Sunday, August 4, 2013

Fables: Werewolves of the Heartland

Title: Fables: Werewolves of the Heartland

ISBN: 9781401224790
Price: $22.99
Publisher/Year: Vertigo, 2012
Artist: Craig Hamilton, Jim Fern
Writer: Bill Willingham

Rating: 4/5

Bigby Wolf embarks on a quest through the American Heartland to find a new location for Fabletown, a secret society of exiled fairy tale characters living among the "mundys." In his wanderings, Bigby stumbles across Story City, a small town that seems to be occupied solely by werewolves. Oddly enough, they seem to already know and revere Bigby, but at the same time they've captured and caged him.

FABLES: WEREWOLVES OF THE HEARTLAND tells an epic tale that began well before Bigby Wolf set foot in the bucolic plains of the Midwest. It began long ago when he served in World War II and became mired in a Nazi experiment that would change nations. It's soon evident that murder in Story City is the least of their sins, and unraveling the town's many mysteries may cost Bigby, the seventh son of the North Wind, much more than his own life.

First a warning - this is a violent, gore fest more often than not.  Bigby isn't a subtle man to begin with and these folks pissed him off something bad and he lets loose on them.  Also there is a lot of nudity running around these pages.  Male and female.  I wouldn't call it explicit persay--girls are obviously girls, guys are obviously guys, but it’s pretty clinical overall.

FABLES remains one of my favorite comics and barring something slipshod editor deciding to butcher it, that's not likely to change.  I've looked forward to this book for a long time mainly because Bigby is my favorite character, bar none (save Snow White and Cinderella), and it promised to give us a bit of back story on the man behind the wolf.  In that it didn't disappoint.  Bigby has spoken of his time in WWII, when he helped out the Allies (unofficially) to stop the encroachment of the Nazis, but in this he reveals just what he did exactly.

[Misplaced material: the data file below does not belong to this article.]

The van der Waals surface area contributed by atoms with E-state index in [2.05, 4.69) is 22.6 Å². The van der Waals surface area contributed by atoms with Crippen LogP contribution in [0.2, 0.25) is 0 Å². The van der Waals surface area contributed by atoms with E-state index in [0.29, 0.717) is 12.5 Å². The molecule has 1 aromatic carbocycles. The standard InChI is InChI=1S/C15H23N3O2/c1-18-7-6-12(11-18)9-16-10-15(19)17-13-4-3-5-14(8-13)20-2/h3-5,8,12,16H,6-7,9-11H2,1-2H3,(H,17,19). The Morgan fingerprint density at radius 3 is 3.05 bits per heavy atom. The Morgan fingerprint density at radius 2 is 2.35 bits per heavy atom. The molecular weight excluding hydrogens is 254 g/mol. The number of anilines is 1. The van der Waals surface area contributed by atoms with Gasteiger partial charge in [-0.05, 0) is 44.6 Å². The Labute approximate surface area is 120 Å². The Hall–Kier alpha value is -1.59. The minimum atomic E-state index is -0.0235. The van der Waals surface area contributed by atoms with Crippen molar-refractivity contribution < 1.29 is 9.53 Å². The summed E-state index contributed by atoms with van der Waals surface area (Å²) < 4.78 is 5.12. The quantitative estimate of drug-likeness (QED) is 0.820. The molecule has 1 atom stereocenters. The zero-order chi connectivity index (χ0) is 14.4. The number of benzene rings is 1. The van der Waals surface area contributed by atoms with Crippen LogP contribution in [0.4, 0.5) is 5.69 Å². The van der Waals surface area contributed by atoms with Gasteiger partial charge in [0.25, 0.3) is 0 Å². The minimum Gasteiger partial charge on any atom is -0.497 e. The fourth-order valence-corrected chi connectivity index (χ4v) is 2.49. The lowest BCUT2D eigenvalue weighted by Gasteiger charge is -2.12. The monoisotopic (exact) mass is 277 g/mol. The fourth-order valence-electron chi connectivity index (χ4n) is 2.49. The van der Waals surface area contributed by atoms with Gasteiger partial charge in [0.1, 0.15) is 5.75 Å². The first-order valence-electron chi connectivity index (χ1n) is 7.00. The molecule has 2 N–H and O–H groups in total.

The art isn't anything to write home about, its not up to the usual standards of the comic and part of that may be because most of the story arcs had one artistic team (inkers, layout, pencils) throughout.  WEREWOLVES has numerous inkers and in a comic book that can really fudge up the artwork.  From a reader's perspective, it made folk hard to tell apart (I kept mixing up Diana and Oda, or Alwin and Carl for instance, which in turn confused me as all four had separate agendas more or less).  The werewolves, whether intentionally or not, were all colored basically the same so even though Bigby was going through them wholesale at one point, I had no idea who was dead and who was not.

Story wise this was an interesting conundrum for Bigby.  He kind of helped create the mess and was at a loss as to how to finish it.  Technically no one in that town is a true Fabletown resident.  None of them came from the Homelands, or were born from parents who fled the Homelands (such as Snow and Bigby's children), and thus the charter didn't cover them.  On the other hand they weren't exactly Mundys (humans).  He basically let it play out, hoping for a graceful outcome, but knowing the outcome would be far worse then anything he wanted to find.

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